U.S. Macroeconomic Indicators & the Cotton Supply Chain
The U.S. economy has significantly improved since the second quarter. Following the record quarter-to-quarter decrease in GDP in the second quarter, a record increase is expected in the third. However, even with the improvement, it is widely expected that it will take years to get the economy back to the level of activity before COVID. The latest International Monetary Fund (IMF) forecasts suggest the U.S. economy will contract -8.0% in 2020.
U.S. consumer spending has improved significantly in recent months. After being down as much as -16.7% year-over-year in April, the latest figures (July) indicate that spending was down only -3.8%. The recovery in spending on apparel has been even stronger, with the level for July nearly even with the value one year ago (-0.4% year-over-year). There are signs that the trend towards improvement may not be steady in later months. Supplemental payments for unemployment insurance expired in July, and consumer confidence has been decreasing since June. Declines after an initial recovery have been experienced in other markets. An example is China, which was the first nation to come out of shutdown. In China, year-over-year rates for overall spending slid between June and July after steadily improving from February to June. Concern about the trajectory of global demand has been linked with recent declines in commodity markets, such as oil, that are sensitive to the outlook for global economic growth.
To support growth, the Federal Reserve recently announced changes in policy. It announced that it will allow the inflation rate to drift above the official target of two percent inflation after periods of lower inflation and slower economic growth. This can lead to a longer period of historically low-interest rates. By keeping borrowing less expensive, a hope is that it will encourage investment and stimulate the economy. By expanding the money supply, however, the central bank may also be allowing for more money to flow into financial markets. These flows likely contributed to recent gains in stock prices that enabled new records for several major U.S. stock indexes – despite the high levels of unemployment and persistently high COVID case numbers.
The U.S. economy was estimated to have added 1.4 million jobs in August. Last month’s increase was smaller than the increases of 2.7, 4.8, and 1.7 million that occurred in May, June, and July. Outside of those months, the increase in August would have ranked as the largest on record.
The gains made since May, followed two of the three largest monthly decreases on record, with 1.4 and 20.8 million jobs lost in March and April (1.9 million jobs were lost at the end World War II). The net result of the change in payrolls since COVID has been the loss of 11.5 million positions. This means that even if the historically strong rate of job growth near one million increases per month is maintained, it will take nearly one year to get the labor market back to where it was in February. The unemployment rate decreased from 10.2% to 8.4% between July and August.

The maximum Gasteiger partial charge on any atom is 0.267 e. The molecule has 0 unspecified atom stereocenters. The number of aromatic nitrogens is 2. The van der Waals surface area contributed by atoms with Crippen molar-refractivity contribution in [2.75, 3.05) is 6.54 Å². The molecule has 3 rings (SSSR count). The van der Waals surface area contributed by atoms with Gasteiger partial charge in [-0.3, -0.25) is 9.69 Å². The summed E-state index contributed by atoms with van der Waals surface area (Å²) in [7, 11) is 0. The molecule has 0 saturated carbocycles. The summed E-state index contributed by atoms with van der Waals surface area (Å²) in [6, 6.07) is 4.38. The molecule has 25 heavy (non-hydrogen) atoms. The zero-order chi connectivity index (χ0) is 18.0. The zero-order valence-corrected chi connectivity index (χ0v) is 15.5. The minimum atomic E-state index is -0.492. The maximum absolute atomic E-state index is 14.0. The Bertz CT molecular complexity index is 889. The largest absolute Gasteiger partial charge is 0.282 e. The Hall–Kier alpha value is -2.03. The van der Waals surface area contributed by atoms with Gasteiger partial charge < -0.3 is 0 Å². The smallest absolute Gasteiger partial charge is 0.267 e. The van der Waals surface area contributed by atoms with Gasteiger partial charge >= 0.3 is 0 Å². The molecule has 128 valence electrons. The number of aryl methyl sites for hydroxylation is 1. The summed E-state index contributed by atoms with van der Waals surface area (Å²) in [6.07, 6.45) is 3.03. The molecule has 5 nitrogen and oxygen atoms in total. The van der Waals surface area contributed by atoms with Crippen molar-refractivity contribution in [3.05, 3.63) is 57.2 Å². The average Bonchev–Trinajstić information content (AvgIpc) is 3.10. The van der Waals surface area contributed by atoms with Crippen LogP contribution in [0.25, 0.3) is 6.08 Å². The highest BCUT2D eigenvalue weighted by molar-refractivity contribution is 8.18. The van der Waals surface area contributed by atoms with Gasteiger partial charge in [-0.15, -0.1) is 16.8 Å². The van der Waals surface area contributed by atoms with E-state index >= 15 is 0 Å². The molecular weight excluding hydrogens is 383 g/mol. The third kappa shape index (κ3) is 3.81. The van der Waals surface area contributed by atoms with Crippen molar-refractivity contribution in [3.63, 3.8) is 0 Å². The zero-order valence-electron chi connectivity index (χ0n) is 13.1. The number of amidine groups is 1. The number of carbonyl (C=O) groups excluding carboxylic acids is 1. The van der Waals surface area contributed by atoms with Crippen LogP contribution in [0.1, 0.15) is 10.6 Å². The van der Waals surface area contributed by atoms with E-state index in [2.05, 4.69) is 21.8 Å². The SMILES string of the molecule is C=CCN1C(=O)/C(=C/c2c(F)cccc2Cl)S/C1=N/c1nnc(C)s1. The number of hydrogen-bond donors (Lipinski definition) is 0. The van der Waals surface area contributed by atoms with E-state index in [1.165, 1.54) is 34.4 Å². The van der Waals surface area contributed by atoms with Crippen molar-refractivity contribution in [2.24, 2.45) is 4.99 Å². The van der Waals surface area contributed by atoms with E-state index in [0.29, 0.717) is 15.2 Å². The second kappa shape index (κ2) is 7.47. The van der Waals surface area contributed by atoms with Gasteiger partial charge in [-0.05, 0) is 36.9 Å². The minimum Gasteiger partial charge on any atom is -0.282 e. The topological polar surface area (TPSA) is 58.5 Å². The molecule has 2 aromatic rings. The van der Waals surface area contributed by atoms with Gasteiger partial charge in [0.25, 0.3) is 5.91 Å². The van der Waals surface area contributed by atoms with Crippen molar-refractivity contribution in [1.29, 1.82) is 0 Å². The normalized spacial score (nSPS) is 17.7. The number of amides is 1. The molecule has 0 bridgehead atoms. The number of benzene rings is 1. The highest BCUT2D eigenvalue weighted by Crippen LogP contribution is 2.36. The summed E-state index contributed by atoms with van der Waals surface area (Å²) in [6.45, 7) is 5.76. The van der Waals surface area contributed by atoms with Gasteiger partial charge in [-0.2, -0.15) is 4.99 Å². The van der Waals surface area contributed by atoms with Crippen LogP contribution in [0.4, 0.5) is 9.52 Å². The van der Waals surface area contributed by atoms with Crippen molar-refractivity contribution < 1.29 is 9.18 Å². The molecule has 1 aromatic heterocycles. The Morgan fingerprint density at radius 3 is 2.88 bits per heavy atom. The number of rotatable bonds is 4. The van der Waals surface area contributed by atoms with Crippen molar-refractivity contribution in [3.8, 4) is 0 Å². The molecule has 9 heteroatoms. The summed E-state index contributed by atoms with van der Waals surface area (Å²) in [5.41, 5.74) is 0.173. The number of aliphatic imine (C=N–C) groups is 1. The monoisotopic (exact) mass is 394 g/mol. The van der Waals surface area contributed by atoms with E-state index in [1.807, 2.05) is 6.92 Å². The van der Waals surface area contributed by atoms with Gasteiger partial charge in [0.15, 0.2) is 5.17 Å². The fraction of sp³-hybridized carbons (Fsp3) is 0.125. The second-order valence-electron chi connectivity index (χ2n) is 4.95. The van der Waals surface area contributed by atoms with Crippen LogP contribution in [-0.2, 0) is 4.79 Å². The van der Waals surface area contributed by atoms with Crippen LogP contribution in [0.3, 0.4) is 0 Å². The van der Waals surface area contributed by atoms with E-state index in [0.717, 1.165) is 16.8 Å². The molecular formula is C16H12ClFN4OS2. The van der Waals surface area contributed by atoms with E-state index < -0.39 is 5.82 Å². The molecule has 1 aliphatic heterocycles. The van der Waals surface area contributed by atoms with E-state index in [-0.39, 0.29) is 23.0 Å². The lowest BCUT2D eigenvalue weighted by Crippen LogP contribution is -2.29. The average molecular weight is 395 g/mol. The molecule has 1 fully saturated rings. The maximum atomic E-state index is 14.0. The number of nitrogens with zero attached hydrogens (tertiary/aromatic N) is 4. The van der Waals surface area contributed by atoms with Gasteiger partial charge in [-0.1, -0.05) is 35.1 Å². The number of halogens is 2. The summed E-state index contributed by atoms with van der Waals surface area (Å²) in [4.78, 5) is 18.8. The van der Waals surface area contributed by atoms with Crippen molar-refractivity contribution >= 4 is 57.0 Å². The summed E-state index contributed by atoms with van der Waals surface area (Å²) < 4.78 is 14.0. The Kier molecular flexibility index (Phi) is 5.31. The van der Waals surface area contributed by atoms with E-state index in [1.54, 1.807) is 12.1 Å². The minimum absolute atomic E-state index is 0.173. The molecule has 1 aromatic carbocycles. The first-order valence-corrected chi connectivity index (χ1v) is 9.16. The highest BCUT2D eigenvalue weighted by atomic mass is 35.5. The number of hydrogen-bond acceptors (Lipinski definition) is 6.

The unemployment rate peaked in April at 14.7%. Before the virus, the unemployment rate was 3.5%. The worst rate during the 2008-09 financial crisis was 10.0%.
The Bureau of Labor Statistics continues to issue a statement indicating that there have been data collection and classification issues. In the latest report, the BLS indicated that the share of responses affected by these issues is much smaller than it was in earlier
months, but also stated that approaches to compensate for these issues could lift the unemployment rate by as much as one percentage point.
The Index of Consumer Confidence decreased for the second consecutive month in August. The current value (84.8) is the lowest since COVID tightened its grip in the U.S. in March (the previous low during the COVID period was 85.7 in April).
Overall consumer spending increased by 1.6% month-over-month in July but was 3.8% lower year-over-year. Consumer spending on apparel increased by 2.5% month-over-month and was only 0.4% lower year-over-year. Besides footwear, the recovery in clothing spending from April to July (from -43.2% to -0.4%, a swing of 42.8 percentage points) ranks as the strongest among all categories of non-durable goods.
Retail apparel prices, as measured by the CPI for garments, increased 1.0% month-over-month but were 7.2% lower year-over-year. Average import prices (in terms of USD per square meter equivalent or SME) for cotton dominant apparel were down 2.9% month-over-month in seasonally-adjusted terms and were down 11.2% year-over-year.
Year-over-year decreases in the volume of U.S. apparel imports (in terms of SMEs) have been getting smaller since May. For apparel imports of all fibers, import volumes were -58.4% in May and -22.0% year-over-year in July. For cotton-dominant apparel imports, volumes improved from -66.8% in May to -19.5% in July. With tariffs applied in September, volumes were down ahead of COVID. Between September 2019 and February 2020, import volumes of apparel of all fibers were down 10.2% and imports of cotton dominant apparel were down 9.5%.
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